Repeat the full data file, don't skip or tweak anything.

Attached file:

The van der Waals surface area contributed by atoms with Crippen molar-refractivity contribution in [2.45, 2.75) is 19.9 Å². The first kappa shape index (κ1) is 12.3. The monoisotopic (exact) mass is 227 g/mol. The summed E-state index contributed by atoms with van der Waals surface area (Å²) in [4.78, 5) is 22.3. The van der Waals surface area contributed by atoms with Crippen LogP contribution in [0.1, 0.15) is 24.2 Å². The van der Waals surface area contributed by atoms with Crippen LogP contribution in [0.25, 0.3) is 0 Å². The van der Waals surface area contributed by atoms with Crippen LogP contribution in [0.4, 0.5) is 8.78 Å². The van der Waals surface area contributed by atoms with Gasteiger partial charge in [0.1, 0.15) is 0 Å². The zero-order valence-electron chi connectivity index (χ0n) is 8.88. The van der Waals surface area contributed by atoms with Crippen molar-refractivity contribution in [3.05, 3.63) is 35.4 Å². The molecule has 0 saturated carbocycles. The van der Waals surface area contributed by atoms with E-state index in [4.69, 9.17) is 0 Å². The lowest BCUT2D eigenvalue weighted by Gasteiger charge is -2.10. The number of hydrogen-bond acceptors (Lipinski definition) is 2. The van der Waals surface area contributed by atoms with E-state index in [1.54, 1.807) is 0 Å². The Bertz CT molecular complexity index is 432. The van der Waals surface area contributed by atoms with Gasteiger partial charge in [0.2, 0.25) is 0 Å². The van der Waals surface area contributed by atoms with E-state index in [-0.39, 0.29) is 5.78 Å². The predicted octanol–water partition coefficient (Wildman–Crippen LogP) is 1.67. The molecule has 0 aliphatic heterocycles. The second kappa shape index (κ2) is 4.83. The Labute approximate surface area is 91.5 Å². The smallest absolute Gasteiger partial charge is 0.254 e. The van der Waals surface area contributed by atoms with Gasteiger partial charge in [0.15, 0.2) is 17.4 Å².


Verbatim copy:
The van der Waals surface area contributed by atoms with Crippen molar-refractivity contribution in [2.45, 2.75) is 19.9 Å². The first kappa shape index (κ1) is 12.3. The monoisotopic (exact) mass is 227 g/mol. The summed E-state index contributed by atoms with van der Waals surface area (Å²) in [4.78, 5) is 22.3. The van der Waals surface area contributed by atoms with Crippen LogP contribution in [0.1, 0.15) is 24.2 Å². The van der Waals surface area contributed by atoms with Crippen LogP contribution in [0.25, 0.3) is 0 Å². The van der Waals surface area contributed by atoms with Crippen LogP contribution in [0.4, 0.5) is 8.78 Å². The van der Waals surface area contributed by atoms with Gasteiger partial charge in [0.1, 0.15) is 0 Å². The zero-order valence-electron chi connectivity index (χ0n) is 8.88. The van der Waals surface area contributed by atoms with Crippen molar-refractivity contribution in [3.05, 3.63) is 35.4 Å². The molecule has 0 saturated carbocycles. The van der Waals surface area contributed by atoms with E-state index in [4.69, 9.17) is 0 Å². The lowest BCUT2D eigenvalue weighted by Gasteiger charge is -2.10. The number of hydrogen-bond acceptors (Lipinski definition) is 2. The van der Waals surface area contributed by atoms with E-state index in [1.54, 1.807) is 0 Å². The Bertz CT molecular complexity index is 432. The van der Waals surface area contributed by atoms with Gasteiger partial charge in [0.2, 0.25) is 0 Å². The van der Waals surface area contributed by atoms with E-state index in [-0.39, 0.29) is 5.78 Å². The predicted octanol–water partition coefficient (Wildman–Crippen LogP) is 1.67. The molecule has 0 aliphatic heterocycles. The second kappa shape index (κ2) is 4.83. The Labute approximate surface area is 91.5 Å². The smallest absolute Gasteiger partial charge is 0.254 e. The van der Waals surface area contributed by atoms with Gasteiger partial charge in [0.15, 0.2) is 17.4 Å².